Monday, March 15, 2010

Report: Pittsburgh Schools Identifying Too Many Students as Eligible for Special Education

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A recent report commissioned by the Pittsburgh Public Schools concludes that it identifies too many students as eligible for special education. The report was conducted by evaluators of the Council of The Great City Schools, an association of very large school districts. A news article on the report by the Pittsburgh Post-Gazette is available here. You can read the entire report here.

The report authors noted that "...that too many teachers and staff members were using special education as an escape hatch when they did not know what else to do with students who were experiencing learning or behavioral problems..." The evaluators found that 19.2% of Pittsburgh students are identified as eligible for special education. This contrasts with a rate in the country as a whole of 12.1%.
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6 comments:

  1. I hope you'll follow up on this story. Our school district was just cited on this in our state monitoring report (unsurprisingly, given an increase from 16-22% in five years). A consultant described SPED as "the only game in town." Our putative solution is RTI, but with no infrastructure for tier II, and no money to create it, I have to wonder who that will be managed. Anyway, maybe our little 2,600 pupil district will be able to learn from Pittsburg's plans.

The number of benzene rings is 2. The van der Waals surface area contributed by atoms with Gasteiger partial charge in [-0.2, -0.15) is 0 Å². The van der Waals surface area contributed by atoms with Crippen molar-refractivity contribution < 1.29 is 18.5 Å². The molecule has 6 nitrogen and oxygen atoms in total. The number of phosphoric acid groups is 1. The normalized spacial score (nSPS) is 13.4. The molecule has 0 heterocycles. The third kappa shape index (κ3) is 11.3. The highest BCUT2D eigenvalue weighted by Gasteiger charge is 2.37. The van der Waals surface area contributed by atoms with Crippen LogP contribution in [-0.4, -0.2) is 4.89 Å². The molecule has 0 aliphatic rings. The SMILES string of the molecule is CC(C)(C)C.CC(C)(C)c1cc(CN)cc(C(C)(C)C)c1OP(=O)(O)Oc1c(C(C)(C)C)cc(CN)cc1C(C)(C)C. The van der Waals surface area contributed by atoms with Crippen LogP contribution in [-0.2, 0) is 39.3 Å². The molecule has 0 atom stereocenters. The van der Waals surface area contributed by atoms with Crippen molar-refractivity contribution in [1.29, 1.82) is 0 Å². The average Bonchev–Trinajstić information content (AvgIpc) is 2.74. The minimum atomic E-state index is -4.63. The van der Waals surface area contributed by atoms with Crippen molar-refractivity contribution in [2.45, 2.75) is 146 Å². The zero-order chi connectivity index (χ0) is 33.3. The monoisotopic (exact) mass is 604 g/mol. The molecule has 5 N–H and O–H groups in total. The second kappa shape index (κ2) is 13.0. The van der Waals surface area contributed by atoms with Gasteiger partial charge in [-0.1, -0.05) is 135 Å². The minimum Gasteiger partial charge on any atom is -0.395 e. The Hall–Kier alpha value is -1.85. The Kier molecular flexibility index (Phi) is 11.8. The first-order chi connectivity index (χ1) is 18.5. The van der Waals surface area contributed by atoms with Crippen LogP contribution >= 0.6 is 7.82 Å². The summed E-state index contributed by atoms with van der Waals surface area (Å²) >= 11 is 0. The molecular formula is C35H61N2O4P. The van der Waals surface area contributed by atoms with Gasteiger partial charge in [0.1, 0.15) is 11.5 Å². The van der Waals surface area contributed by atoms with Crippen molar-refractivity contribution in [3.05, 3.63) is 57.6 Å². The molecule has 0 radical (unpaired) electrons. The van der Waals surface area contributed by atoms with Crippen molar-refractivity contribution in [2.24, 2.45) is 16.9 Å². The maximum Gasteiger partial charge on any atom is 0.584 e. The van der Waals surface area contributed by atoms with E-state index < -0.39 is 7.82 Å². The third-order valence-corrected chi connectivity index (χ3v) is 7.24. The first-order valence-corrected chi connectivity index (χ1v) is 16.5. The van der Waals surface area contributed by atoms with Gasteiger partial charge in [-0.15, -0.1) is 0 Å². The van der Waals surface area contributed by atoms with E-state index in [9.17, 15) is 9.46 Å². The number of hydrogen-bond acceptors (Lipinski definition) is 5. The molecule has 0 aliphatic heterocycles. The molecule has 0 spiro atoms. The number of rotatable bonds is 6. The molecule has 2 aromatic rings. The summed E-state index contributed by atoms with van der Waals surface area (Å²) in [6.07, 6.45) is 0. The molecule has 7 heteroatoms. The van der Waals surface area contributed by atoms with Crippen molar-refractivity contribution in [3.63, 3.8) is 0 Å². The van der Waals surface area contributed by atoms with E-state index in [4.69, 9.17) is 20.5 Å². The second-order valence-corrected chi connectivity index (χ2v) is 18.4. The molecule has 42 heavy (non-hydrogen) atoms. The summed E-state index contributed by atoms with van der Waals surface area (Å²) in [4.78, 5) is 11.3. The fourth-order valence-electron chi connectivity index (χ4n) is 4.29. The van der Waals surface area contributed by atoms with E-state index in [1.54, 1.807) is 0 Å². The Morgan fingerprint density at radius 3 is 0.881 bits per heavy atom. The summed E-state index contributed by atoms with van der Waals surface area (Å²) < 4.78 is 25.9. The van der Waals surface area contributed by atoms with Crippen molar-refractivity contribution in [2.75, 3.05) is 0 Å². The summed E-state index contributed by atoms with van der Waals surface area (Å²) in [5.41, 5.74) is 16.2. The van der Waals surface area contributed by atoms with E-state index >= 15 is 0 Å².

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  2. Thanks for your comments MC

    Jim

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  3. This problem sometimes runs concurrently with findings of disproportionality. Let's say you have a six to ten percent higher incidence of eligibility among young black males with respect to emotional disturbance. Can you say students will not be eligible for programs and services through special education once the district passes a certain arbitrary cut-off? Do you put additional language in the procedures (as is done now with Specific Learning Disabilities), something to the effect that a student will not be found emotionally disturbed if the targeted behaviors can be defined as normal within the community standards? Does cultural competence include coming to accept behaviors like threats to staff, abusive language and bullying in school? Do we need more alternative (regular education settings) that better fit the differently social needs of these populations?

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  4. Anon,

    thank you for your comment.

    Jim

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  5. Being a former SpEd teacher, educational diagnostician, principal, SpEd director and now a educational consultant, I am amazed that school district let themselves get in this situation before they decide that something may be wrong. If my school started to go over 10% in special education I would start looking at what is going on. I would not set an arbitrary cut off but I would want to make sure that the assessments were correct.

    Unfortunately, many teachers, administrator and even some psychologist do not understand Emotional Disturbance. Too often teachers and administrator confuse Emotional Disturbance with Oppositional Defiant Disorder (ODD). ODD does not meet criteria for SpEd services. You can be ED and may or may not have ODD. My times psychologist will give the school what they want.

    However, with the numbers reported by PPS, I would start looking at the assessments
    The question should be, what types of services are these students receiving or are they just being housed?

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  6. Johnny,

    Thanks for your comment.

    Jim

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